SAN FRANCISCO — Dissident Hewlett-Packard Co. director Walter Hewlett said he had met with more than 30 of the company's 50 largest investors and found widespread opposition to HP's planned acquisition of Compaq Computer Corp.
"The clear impression I have is that the people we talk to don't like the merger," said Hewlett, who is trying to muster enough shareholder votes to kill the $25-billion all-stock deal. "We were uniformly well-received."
In his first round of on-the-record interviews since declaring his opposition to the biggest technology merger in history, the 57-year-old philanthropist disputed several of HP's claims in the ongoing battle for shareholder votes.
For example, he challenged HP director George Keyworth's assertion last week that Hewlett had refused to engage in substantive conversations with the board about his opposition to the Compaq takeover.
"The board knew all along that I had grave reservations, and I expressed them at each point when all of this was discussed," said Hewlett, whose father co-founded the Palo Alto computer and printer maker. "All of this is a smoke screen."
Asked about HP's contention that he had never worked at HP, Hewlett confirmed that in addition to serving on the board since 1987, he had worked full time at the company for three summers.
"It is incorrect," he said of HP's statement. Hewlett said he hadn't asked HP to correct the record because the debate on his background is a "diversion" from the issue of whether the merger is good or bad for HP investors. "I really understand HP and the business it's in," Hewlett said.
On the underlying dispute, he reiterated that major technology mergers routinely fall short of management projections. Recent securities filings by Hewlett cite the sliding profit at Houston-based Compaq after it swallowed Digital Equipment Corp. and Tandem Computers.
"HP can do much better on its own," Hewlett said. "The net present value of HP stock is going to go down $5," he said, even if everything goes right after the merger.
HP spokeswoman Rebecca Robboy offered modest disagreement. "We have a different view of the facts," she said. "We've been meeting with investors. We have a very good sense of their level of support."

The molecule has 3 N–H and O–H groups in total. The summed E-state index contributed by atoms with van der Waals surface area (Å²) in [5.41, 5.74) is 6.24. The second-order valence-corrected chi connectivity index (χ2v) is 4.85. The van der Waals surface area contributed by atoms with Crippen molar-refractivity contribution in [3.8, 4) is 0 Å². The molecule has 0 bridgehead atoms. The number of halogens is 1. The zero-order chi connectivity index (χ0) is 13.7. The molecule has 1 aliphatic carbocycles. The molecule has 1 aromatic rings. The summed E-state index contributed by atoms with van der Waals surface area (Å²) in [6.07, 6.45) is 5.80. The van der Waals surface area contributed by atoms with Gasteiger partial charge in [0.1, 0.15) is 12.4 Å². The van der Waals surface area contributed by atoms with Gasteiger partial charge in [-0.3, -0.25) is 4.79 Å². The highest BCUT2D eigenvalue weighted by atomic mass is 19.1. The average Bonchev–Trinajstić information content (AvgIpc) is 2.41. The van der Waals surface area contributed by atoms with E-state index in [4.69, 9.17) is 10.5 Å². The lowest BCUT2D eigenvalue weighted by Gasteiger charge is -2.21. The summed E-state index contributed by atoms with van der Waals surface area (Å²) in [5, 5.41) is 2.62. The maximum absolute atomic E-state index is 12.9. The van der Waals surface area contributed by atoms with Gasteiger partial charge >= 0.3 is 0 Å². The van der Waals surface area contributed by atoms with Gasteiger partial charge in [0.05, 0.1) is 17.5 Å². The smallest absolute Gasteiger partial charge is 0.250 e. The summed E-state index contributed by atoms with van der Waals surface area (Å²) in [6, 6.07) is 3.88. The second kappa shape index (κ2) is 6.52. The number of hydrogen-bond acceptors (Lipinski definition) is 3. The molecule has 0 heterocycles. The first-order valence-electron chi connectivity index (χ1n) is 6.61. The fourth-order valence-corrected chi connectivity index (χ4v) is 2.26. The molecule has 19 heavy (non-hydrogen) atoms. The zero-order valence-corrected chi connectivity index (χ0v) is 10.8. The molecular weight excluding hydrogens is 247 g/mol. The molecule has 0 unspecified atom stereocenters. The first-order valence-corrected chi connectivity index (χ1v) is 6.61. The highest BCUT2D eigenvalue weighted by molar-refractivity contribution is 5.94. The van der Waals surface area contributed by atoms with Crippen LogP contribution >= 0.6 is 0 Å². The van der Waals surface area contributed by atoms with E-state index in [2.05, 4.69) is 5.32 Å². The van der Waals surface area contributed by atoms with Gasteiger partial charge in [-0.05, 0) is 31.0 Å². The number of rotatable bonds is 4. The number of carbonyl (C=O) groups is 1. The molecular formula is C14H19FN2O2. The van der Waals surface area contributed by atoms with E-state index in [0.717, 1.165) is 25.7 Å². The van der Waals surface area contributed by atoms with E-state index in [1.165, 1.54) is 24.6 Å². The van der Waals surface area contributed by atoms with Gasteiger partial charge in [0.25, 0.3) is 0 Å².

Hewlett's family foundation has about half its endowment tied up in more than 100 million HP shares, worth more than $2.2 billion based on Thursday's close of $22.11 a share.
But he said the charity was not necessarily more risk-averse than the average investor, as HP has suggested.
HP Chief Executive Carly Fiorina and the company's other directors say the union with Compaq would save billions of dollars through the elimination of competing product lines, give HP critical mass in the services business and better enable the company to compete against IBM Corp. in the market for big server computers.
Hewlett and many Wall Street analysts disagree, saying that the company would lose some customers as it tries to force them toward the surviving lines of machines.
And they say HP's profitable printing business would be weighed down by Compaq's exposure to the difficult personal-computer market.
Challenged by HP to spell out a competing plan for HP to increase earnings, Hewlett said he favored smaller, more targeted acquisitions as a starting point. "Plenty of alternatives exist," he said. "The board should direct the management to explore them."
In other HP-Compaq news Thursday:
* The European Commission gave unconditional antitrust approval to the deal, removing a barrier to completing the transaction, which analysts said gives a boost to Fiorina's effort to overcome opposition led by Hewlett.
* HP cut total compensation for top executives last fiscal year. Fiorina earned $1 million in salary with no bonus in fiscal 2001, down from salary and bonus totaling $2.77 million in 2000. Fiorina also was granted $1.17 million in options and other compensation, down from $2.07 million in such awards in 2000.
* Compaq cut total compensation for top executives last year as the computer maker's turnaround stalled. CEO Michael D. Capellas earned $1.6 million in salary with no bonus in 2001, down from salary and bonus totaling $5.04 million in 2000. Capellas also was granted $2.1 million in loan forgiveness and other compensation but no restricted stock awards, contrasted with $24.4 million in such awards last year.